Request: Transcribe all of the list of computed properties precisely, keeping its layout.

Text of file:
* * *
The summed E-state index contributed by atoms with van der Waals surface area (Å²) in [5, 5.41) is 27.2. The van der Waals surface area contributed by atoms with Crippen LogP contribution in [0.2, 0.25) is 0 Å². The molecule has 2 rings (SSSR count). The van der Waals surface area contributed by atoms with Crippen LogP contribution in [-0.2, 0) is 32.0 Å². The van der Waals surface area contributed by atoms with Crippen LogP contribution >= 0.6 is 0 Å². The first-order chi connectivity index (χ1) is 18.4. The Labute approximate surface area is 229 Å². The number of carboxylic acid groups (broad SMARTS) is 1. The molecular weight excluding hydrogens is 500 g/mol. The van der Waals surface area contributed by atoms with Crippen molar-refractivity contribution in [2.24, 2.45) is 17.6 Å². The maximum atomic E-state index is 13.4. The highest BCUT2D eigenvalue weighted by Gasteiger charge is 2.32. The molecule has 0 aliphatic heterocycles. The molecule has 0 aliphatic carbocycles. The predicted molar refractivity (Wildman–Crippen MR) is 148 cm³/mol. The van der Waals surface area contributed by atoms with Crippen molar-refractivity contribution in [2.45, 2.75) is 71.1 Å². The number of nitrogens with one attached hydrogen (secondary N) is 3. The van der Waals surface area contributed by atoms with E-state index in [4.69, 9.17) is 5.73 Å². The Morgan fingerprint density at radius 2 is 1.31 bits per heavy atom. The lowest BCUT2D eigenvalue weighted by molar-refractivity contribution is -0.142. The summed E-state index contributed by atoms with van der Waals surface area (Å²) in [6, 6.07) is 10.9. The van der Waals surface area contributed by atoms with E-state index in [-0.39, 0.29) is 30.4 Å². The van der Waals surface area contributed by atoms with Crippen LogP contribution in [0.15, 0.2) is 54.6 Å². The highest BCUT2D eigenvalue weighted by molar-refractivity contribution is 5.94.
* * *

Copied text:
The summed E-state index contributed by atoms with van der Waals surface area (Å²) in [5, 5.41) is 27.2. The van der Waals surface area contributed by atoms with Crippen LogP contribution in [0.2, 0.25) is 0 Å². The molecule has 2 rings (SSSR count). The van der Waals surface area contributed by atoms with Crippen LogP contribution in [-0.2, 0) is 32.0 Å². The van der Waals surface area contributed by atoms with Crippen LogP contribution >= 0.6 is 0 Å². The first-order chi connectivity index (χ1) is 18.4. The Labute approximate surface area is 229 Å². The number of carboxylic acid groups (broad SMARTS) is 1. The molecular weight excluding hydrogens is 500 g/mol. The van der Waals surface area contributed by atoms with Crippen molar-refractivity contribution in [2.24, 2.45) is 17.6 Å². The maximum atomic E-state index is 13.4. The highest BCUT2D eigenvalue weighted by Gasteiger charge is 2.32. The molecule has 0 aliphatic heterocycles. The molecule has 0 aliphatic carbocycles. The predicted molar refractivity (Wildman–Crippen MR) is 148 cm³/mol. The van der Waals surface area contributed by atoms with Crippen molar-refractivity contribution in [2.45, 2.75) is 71.1 Å². The number of nitrogens with one attached hydrogen (secondary N) is 3. The van der Waals surface area contributed by atoms with E-state index in [4.69, 9.17) is 5.73 Å². The Morgan fingerprint density at radius 2 is 1.31 bits per heavy atom. The lowest BCUT2D eigenvalue weighted by molar-refractivity contribution is -0.142. The summed E-state index contributed by atoms with van der Waals surface area (Å²) in [6, 6.07) is 10.9. The van der Waals surface area contributed by atoms with E-state index in [-0.39, 0.29) is 30.4 Å². The van der Waals surface area contributed by atoms with Crippen LogP contribution in [0.15, 0.2) is 54.6 Å². The highest BCUT2D eigenvalue weighted by molar-refractivity contribution is 5.94.